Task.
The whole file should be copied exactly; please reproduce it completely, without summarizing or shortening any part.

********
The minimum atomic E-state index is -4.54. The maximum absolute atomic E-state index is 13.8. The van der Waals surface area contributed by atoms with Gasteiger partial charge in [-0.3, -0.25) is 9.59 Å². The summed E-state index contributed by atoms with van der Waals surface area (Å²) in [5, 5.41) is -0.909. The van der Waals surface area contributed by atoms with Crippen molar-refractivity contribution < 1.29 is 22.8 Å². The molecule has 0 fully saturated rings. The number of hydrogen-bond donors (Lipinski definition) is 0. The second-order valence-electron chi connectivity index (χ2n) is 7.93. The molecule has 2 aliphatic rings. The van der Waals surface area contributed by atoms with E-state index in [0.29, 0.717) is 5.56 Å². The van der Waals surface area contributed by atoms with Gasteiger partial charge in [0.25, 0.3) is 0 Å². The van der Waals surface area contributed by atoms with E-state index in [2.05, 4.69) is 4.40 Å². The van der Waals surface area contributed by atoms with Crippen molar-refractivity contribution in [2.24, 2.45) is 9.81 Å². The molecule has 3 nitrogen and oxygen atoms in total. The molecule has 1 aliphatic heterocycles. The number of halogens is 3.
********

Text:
The minimum atomic E-state index is -4.54. The maximum absolute atomic E-state index is 13.8. The van der Waals surface area contributed by atoms with Gasteiger partial charge in [-0.3, -0.25) is 9.59 Å². The summed E-state index contributed by atoms with van der Waals surface area (Å²) in [5, 5.41) is -0.909. The van der Waals surface area contributed by atoms with Crippen molar-refractivity contribution < 1.29 is 22.8 Å². The molecule has 0 fully saturated rings. The number of hydrogen-bond donors (Lipinski definition) is 0. The second-order valence-electron chi connectivity index (χ2n) is 7.93. The molecule has 2 aliphatic rings. The van der Waals surface area contributed by atoms with E-state index in [0.29, 0.717) is 5.56 Å². The van der Waals surface area contributed by atoms with Gasteiger partial charge in [0.25, 0.3) is 0 Å². The van der Waals surface area contributed by atoms with E-state index in [2.05, 4.69) is 4.40 Å². The van der Waals surface area contributed by atoms with Crippen molar-refractivity contribution in [2.24, 2.45) is 9.81 Å². The molecule has 3 nitrogen and oxygen atoms in total. The molecule has 1 aliphatic heterocycles. The number of halogens is 3.